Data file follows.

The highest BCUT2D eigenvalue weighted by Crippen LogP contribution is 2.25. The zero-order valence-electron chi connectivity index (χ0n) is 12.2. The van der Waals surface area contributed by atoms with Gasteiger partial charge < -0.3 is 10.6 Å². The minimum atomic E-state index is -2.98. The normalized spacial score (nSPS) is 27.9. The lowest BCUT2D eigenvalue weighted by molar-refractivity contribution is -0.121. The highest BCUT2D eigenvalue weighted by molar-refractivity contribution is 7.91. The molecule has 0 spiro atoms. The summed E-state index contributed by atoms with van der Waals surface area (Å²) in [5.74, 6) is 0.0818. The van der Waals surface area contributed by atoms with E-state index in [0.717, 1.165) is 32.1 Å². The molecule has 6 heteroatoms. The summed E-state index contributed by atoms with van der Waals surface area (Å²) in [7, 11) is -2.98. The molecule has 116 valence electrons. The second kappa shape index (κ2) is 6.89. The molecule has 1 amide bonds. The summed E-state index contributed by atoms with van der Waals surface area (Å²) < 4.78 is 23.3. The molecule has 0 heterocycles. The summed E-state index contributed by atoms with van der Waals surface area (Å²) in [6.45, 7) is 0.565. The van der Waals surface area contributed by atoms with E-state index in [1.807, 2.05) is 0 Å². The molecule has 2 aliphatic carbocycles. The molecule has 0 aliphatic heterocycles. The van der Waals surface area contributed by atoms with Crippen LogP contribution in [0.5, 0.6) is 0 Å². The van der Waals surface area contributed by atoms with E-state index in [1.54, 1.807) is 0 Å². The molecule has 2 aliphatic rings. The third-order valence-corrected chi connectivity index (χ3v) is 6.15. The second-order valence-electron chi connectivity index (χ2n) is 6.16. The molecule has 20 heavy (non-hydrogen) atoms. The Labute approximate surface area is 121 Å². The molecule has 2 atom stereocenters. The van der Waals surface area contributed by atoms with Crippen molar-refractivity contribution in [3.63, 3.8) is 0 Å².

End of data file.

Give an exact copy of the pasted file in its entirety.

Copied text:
The highest BCUT2D eigenvalue weighted by Crippen LogP contribution is 2.25. The zero-order valence-electron chi connectivity index (χ0n) is 12.2. The van der Waals surface area contributed by atoms with Gasteiger partial charge < -0.3 is 10.6 Å². The minimum atomic E-state index is -2.98. The normalized spacial score (nSPS) is 27.9. The lowest BCUT2D eigenvalue weighted by molar-refractivity contribution is -0.121. The highest BCUT2D eigenvalue weighted by molar-refractivity contribution is 7.91. The molecule has 0 spiro atoms. The summed E-state index contributed by atoms with van der Waals surface area (Å²) in [5.74, 6) is 0.0818. The van der Waals surface area contributed by atoms with E-state index in [0.717, 1.165) is 32.1 Å². The molecule has 6 heteroatoms. The summed E-state index contributed by atoms with van der Waals surface area (Å²) in [7, 11) is -2.98. The molecule has 116 valence electrons. The second kappa shape index (κ2) is 6.89. The molecule has 1 amide bonds. The summed E-state index contributed by atoms with van der Waals surface area (Å²) < 4.78 is 23.3. The molecule has 0 heterocycles. The summed E-state index contributed by atoms with van der Waals surface area (Å²) in [6.45, 7) is 0.565. The van der Waals surface area contributed by atoms with E-state index in [1.807, 2.05) is 0 Å². The molecule has 2 aliphatic carbocycles. The molecule has 0 aliphatic heterocycles. The van der Waals surface area contributed by atoms with Crippen LogP contribution in [0.5, 0.6) is 0 Å². The van der Waals surface area contributed by atoms with E-state index in [1.54, 1.807) is 0 Å². The molecule has 2 aliphatic rings. The third-order valence-corrected chi connectivity index (χ3v) is 6.15. The second-order valence-electron chi connectivity index (χ2n) is 6.16. The molecule has 20 heavy (non-hydrogen) atoms. The Labute approximate surface area is 121 Å². The molecule has 2 atom stereocenters. The van der Waals surface area contributed by atoms with Crippen molar-refractivity contribution in [3.63, 3.8) is 0 Å².